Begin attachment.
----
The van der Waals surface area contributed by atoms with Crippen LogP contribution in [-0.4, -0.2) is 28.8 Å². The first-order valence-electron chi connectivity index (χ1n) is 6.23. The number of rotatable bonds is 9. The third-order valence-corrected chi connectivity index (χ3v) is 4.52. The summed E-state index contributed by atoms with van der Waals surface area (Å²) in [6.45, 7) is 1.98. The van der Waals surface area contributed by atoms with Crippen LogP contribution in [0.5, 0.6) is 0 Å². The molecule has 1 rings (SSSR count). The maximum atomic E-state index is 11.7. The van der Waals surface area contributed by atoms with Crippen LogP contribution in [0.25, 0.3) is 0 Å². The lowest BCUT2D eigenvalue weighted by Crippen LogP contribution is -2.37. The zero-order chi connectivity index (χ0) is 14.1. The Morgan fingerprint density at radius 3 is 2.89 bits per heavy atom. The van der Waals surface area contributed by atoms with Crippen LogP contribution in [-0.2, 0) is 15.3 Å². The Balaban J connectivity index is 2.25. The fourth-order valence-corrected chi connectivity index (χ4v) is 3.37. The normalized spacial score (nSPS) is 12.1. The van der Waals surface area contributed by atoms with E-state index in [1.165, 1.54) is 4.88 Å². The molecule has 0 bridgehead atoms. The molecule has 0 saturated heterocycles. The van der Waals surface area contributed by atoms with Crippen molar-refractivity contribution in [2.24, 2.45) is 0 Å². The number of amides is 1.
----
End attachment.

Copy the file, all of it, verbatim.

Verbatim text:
The van der Waals surface area contributed by atoms with Crippen LogP contribution in [-0.4, -0.2) is 28.8 Å². The first-order valence-electron chi connectivity index (χ1n) is 6.23. The number of rotatable bonds is 9. The third-order valence-corrected chi connectivity index (χ3v) is 4.52. The summed E-state index contributed by atoms with van der Waals surface area (Å²) in [6.45, 7) is 1.98. The van der Waals surface area contributed by atoms with Crippen LogP contribution in [0.5, 0.6) is 0 Å². The molecule has 1 rings (SSSR count). The maximum atomic E-state index is 11.7. The van der Waals surface area contributed by atoms with Crippen LogP contribution in [0.25, 0.3) is 0 Å². The lowest BCUT2D eigenvalue weighted by Crippen LogP contribution is -2.37. The zero-order chi connectivity index (χ0) is 14.1. The Morgan fingerprint density at radius 3 is 2.89 bits per heavy atom. The van der Waals surface area contributed by atoms with Crippen LogP contribution in [-0.2, 0) is 15.3 Å². The Balaban J connectivity index is 2.25. The fourth-order valence-corrected chi connectivity index (χ4v) is 3.37. The normalized spacial score (nSPS) is 12.1. The van der Waals surface area contributed by atoms with E-state index in [1.165, 1.54) is 4.88 Å². The molecule has 0 bridgehead atoms. The molecule has 0 saturated heterocycles. The van der Waals surface area contributed by atoms with Crippen molar-refractivity contribution in [2.24, 2.45) is 0 Å². The number of amides is 1.